Skip to comments.Clinton Warned About Bin Laden Move to Afghanistan ~~ Commission was a Whitewash
Posted on 08/17/2005 11:42:03 PM PDT by Ernest_at_the_Beach
The latest evidence in today's New York Times of incompetence by the Clinton Administration vis-à-vis terrorism should not come as a surprise. Nor does it significantly alter the theory that it is extremely unlikely any commander in chief would have behaved differently were they in Clinton's place and faced with the same information (although the steady trickle of news like today makes this contention increasingly difficult to defend). The reason is that one of the fundamental failings of democracies is that pre-emptive military action, no matter the scope or scale, is incredibly difficult. Simply reference how difficult it was to garner support to remove a dictator such as Hussein or Clinton's efforts to remove Milosivec (without Congressional or U.N. approval). Granted non-military options might have been available, such as more precise missile strikes or accepting Sudan's offer to turn over Bin Laden, but the fact remains any pre-emptive (military) action against an alleged threat is difficult, if not impossible.
But today's Times article does make clearer that the much celebrated 9-11 Commission was a complete waste of time and money. In effect, it was a classic whitewash. The report contains little that anyone who independently researched the events surrounding September 11th did not already know. And in fact, the Commission ignored numerous bits of information that the general public did know. The most notable one being that Czech officials to this day contend that Mohammad Atta was in Prague and met with an Iraqi official shortly before September 11th. The 9-11 Commission casually dismissed this assertion on the premise it did not fit their precious and pre-conceived "Atta timeline." With the recent revelation of information obtained prior to September 11th by "Able Danger," we have all seen how accurate that timeline was and just as importantly, the thought process of the self-serving members of the Commission during their investigation.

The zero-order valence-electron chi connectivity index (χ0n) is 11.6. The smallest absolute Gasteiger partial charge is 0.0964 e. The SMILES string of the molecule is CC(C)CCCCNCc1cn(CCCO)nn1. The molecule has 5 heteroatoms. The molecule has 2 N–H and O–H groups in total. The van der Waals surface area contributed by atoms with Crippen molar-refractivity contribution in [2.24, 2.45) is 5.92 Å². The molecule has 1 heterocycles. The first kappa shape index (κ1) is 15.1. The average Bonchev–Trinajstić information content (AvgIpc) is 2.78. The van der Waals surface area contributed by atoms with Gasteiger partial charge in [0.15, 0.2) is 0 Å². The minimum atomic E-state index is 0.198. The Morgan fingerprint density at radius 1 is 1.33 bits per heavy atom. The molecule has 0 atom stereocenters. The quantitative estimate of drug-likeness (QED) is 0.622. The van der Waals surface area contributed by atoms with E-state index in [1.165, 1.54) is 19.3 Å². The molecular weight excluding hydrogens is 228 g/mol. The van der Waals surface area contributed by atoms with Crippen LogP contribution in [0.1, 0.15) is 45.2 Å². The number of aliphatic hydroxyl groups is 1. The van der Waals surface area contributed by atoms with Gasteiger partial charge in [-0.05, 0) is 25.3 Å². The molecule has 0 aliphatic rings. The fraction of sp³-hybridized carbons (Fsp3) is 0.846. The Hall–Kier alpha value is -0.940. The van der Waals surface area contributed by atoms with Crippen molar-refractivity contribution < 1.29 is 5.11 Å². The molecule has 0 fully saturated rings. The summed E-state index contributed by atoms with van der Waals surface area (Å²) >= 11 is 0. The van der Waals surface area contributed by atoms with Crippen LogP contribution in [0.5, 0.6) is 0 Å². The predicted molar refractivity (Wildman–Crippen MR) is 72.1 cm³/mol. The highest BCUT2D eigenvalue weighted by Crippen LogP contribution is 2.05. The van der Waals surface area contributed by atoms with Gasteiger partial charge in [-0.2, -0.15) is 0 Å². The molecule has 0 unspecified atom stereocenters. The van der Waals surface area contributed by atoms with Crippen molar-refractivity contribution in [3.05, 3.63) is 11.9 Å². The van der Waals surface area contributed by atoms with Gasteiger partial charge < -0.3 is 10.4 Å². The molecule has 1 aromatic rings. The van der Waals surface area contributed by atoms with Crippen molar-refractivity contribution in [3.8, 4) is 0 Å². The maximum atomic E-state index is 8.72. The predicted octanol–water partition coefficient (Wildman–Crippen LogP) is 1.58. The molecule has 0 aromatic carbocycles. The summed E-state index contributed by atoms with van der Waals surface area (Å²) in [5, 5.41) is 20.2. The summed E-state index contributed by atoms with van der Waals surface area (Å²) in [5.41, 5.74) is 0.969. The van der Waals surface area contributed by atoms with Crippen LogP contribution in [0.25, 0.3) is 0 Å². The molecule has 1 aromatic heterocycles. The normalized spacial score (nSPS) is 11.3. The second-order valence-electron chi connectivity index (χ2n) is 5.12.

If you want to know everything wrong with the September 11 Commission in a single soundbite, consider what its official spokesman, Al Felzenberg, said last Wednesday: "There was no way that Atta could have been in the United States at that time, which is why the staff didn't give this tremendous weight when they were writing the report. This information was not meshing with the other information that we had."
In fairness to Mr. Felzenberg, he was having a bad week, and a hard time staying on top of the commission's ever-shifting version of events. A few days earlier it had emerged that a group from Special Operations Command claimed to have fingered Mohamed Atta -- the guy who ploughed Flight 11 into the first World Trade Center tower -- well more than a year before September 11, 2001. Or as the Associated Press puts it: "A classified military intelligence unit called 'Able Danger' identified Atta and three other hijackers in 1999 as potential members of a terrorist cell in New York City."
When the story broke, the commissioners denied they knew anything about "Able Danger." Then they remembered they had known about it but had concluded it was no big deal and "decided not to include that in its final report."
If it was, I didn't see it. Thanks for the snip. :-)
Now that's one hell of a presumption.
His legacy will hang around his neck like a stinking Albatross for the rest of eternity..
It appears we had a number of ill equipped assholes in positions of trust and power - for which they were unwilling or incompetent to perform..
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